Senator Launches Probe Into EPA's 'Houses Could Explode' Scare Tactics, 'Crucify Them' Philosophy
Senator James Inhofe (R-Okla.) has launched an investigation into the Obama-EPA's apparent "crucify them" and “incite fear” strategies targeted at American energy producers. This investigation will look into EPA's actions towards domestic energy production specifically in light of the agency's recent efforts relating to hydraulic fracturing.
Inhofe’s first move was to send a letter of inquiry To EPA Administrator Lisa Jackson asking for answers regarding an emergency order issued by EPA Region 6, which it justified by making unfounded claims that “houses could explode.”
After the region’s EPA administrator incited public fear in interviews by repeatedly warning of the “danger of fires and explosions,” the emergency order was quietly rescinded – but, the damage to public perception had already been done, Inhofe says.
“Parker, County Texas could be the most outrageous of the three cases and it took place in Region 6 where my home state of Oklahoma is located,” Inhofe said today in a Senate speech announcing the investigation.
Inhofe described how EPA Region 6 issued an Emergency Administrative Order overriding Texas state regulators actively investigating the claim hydraulic fracturing was contaminating well water.
“Along with this order, EPA went on a publicity barrage in an attempt to publicize its premature and unjustified conclusions,” Inhofe said.
In interviews, Regional Administrator Al Armendariz “made comments specifically intended to incite fear and sway public option against hydraulic fracturing” in which he cited multiple times a “danger of fire or explosion,” Inhofe said.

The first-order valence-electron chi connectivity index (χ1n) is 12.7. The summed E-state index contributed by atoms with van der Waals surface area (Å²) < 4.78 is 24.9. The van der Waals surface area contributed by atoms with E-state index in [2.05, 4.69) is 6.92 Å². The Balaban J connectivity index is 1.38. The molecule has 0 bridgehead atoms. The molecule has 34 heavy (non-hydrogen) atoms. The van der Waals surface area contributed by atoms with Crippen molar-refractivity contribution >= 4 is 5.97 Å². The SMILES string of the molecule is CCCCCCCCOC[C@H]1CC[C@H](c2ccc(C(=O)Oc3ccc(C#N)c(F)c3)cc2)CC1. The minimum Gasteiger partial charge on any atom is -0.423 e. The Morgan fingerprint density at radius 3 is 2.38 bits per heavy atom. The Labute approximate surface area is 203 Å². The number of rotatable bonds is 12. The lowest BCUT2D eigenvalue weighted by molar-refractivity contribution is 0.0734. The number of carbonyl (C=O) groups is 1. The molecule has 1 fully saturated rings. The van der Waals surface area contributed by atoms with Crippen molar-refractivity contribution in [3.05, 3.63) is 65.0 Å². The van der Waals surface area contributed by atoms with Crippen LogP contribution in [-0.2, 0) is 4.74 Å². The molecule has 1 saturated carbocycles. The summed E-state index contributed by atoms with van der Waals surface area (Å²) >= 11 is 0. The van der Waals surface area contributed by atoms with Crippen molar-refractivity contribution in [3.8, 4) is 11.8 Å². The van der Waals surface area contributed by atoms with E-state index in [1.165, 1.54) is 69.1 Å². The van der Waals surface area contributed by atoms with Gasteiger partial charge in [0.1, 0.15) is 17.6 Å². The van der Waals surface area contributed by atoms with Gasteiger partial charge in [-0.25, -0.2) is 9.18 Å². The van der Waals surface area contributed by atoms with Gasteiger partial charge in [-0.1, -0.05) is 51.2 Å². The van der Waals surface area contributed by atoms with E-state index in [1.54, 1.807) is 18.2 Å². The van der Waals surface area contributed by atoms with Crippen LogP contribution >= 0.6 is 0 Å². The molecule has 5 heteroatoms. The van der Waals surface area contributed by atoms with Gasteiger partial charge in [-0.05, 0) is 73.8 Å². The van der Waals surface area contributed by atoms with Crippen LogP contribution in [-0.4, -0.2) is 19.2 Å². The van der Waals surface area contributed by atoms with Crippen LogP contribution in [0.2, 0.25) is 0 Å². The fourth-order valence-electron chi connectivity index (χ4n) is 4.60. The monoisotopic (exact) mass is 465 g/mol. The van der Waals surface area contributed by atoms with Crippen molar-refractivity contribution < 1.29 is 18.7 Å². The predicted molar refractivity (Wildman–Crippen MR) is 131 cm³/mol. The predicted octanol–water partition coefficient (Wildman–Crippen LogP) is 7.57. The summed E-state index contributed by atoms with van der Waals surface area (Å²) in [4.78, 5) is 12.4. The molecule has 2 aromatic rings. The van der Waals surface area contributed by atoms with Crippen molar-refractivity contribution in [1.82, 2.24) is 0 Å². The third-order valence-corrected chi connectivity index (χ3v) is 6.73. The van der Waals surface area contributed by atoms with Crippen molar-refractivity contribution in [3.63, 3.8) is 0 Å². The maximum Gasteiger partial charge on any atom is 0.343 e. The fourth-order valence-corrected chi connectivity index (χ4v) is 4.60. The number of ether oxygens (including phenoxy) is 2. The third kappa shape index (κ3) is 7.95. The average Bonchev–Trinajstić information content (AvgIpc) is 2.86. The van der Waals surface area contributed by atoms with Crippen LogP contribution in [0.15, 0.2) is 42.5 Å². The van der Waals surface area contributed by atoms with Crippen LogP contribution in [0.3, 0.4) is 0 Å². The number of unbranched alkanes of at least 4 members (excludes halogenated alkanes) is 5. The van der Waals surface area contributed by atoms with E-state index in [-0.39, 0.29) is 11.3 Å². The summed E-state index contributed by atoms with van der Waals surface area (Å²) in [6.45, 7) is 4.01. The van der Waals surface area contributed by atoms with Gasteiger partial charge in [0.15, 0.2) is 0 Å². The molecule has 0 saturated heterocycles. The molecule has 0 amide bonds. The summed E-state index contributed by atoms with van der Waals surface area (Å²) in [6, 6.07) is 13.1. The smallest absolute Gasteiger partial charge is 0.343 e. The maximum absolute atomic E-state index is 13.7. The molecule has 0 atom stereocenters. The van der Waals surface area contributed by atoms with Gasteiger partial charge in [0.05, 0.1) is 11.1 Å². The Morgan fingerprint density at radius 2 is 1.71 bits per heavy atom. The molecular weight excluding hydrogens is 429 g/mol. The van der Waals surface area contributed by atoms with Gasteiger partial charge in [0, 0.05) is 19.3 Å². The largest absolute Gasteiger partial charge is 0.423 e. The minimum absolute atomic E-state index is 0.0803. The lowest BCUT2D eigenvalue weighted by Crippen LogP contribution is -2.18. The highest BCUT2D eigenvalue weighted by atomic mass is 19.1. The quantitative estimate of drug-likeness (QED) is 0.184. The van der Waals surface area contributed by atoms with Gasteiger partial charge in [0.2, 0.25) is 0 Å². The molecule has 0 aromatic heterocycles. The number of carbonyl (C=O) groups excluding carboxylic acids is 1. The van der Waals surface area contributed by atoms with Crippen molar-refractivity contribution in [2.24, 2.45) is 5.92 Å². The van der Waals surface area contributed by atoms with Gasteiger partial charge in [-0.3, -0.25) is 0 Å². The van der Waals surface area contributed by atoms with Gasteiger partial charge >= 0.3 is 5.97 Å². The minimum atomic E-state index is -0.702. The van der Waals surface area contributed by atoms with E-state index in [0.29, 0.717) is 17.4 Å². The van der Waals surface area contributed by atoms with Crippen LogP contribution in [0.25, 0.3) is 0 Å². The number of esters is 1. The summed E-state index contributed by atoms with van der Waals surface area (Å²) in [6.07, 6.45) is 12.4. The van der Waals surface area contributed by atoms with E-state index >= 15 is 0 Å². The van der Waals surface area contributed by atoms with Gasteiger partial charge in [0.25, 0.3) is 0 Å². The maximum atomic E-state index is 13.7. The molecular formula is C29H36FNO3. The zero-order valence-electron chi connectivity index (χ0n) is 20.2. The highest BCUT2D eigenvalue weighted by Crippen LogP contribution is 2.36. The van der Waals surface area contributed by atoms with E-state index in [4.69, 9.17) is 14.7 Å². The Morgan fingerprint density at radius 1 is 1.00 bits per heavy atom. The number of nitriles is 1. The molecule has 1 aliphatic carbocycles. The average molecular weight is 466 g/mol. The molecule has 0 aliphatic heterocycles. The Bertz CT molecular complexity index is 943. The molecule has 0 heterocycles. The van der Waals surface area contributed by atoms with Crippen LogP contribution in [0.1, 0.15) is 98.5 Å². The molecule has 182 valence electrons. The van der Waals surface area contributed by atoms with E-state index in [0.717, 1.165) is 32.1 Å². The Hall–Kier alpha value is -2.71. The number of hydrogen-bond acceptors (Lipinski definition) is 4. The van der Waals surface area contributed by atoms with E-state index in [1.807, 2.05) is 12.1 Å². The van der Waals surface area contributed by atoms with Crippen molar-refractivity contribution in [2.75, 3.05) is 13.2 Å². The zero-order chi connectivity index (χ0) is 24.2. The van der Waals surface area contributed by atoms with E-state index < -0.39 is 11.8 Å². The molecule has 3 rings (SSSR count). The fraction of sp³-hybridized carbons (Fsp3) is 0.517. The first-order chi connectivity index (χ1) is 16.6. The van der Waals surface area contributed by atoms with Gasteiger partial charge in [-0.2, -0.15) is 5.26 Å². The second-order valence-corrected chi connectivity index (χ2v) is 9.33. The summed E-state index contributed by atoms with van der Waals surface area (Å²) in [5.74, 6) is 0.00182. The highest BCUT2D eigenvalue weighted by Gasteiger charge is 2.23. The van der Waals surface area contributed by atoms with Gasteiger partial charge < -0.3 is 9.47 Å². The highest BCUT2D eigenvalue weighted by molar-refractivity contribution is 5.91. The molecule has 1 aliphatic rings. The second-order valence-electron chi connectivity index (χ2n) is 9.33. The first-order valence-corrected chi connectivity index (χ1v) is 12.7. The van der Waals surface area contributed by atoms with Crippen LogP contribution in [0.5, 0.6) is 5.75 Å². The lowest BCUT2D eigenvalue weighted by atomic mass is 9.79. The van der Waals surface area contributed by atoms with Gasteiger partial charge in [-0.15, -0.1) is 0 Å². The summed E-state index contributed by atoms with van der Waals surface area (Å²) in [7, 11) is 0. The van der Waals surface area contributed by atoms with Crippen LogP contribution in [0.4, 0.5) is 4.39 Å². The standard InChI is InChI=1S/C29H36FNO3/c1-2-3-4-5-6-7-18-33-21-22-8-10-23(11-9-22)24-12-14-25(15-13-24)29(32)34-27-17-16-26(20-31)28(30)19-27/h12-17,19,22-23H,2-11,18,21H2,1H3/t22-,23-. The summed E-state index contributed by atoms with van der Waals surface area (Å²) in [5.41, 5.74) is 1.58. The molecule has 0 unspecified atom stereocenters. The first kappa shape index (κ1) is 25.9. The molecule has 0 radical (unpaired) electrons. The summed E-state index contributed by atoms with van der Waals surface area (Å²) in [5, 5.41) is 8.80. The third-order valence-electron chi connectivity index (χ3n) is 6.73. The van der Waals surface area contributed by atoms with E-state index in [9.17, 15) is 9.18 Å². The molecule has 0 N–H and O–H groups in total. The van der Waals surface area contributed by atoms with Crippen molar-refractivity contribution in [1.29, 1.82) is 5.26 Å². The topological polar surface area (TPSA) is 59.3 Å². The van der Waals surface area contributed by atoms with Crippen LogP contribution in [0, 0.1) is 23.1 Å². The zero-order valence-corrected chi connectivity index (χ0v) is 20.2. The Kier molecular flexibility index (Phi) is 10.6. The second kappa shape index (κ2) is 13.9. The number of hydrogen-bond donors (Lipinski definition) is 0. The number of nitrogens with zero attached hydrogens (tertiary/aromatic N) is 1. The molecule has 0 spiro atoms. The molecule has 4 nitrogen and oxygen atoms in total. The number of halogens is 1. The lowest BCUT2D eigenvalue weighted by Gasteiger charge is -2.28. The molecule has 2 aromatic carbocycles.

“When state regulators were made aware of EPA’s actions, they made it clear they felt the agency was proceeding prematurely to which Armendariz forwarded their reply to headquarters with a single-word message, ‘Stunning.’”
The EPA then “not only stepped backed their assertions but did so with a stunning lack of transparency strategically attempting to make these announcements as quietly as possible and at times they knew Congress wouldn’t be looking,” Inhofe says.
Sen. James Inhofe (R-OK) will also investigate any connection of these tactics to a video of a top EPA official saying the EPA’s “philosophy” is to “crucify” and “make examples” of oil and gas companies - just as the Romans crucified random citizens in areas they conquered to ensure obedience.
The EPA’s agenda, Inhofe said, is to “incite fear” in the public with unsubstantiated claims and “intimidate” oil and gas companies with threats of unjustified fines and penalties – then, quietly backtrack once the public’s perception has been jaded against oil and natural gas.
In his letter to Lisa Jackson, Sen. Inhofe asks the EPA chief:
“Do you believe it is appropriate for the Regional Administrator to make statements in which the Agency has ‘determined’ that due to a company’s actions, “houses could explode’ despite evidence known to Agency staff which would reasonably preclude such an outcome?”
Inhofe also questions Jackson to determine if these types of actions such are evidence of “the Agency’s preconceived conclusions and increasingly apparent political activism in an ever-intensifying pursuit to link hydraulic fracturing to groundwater contamination.”
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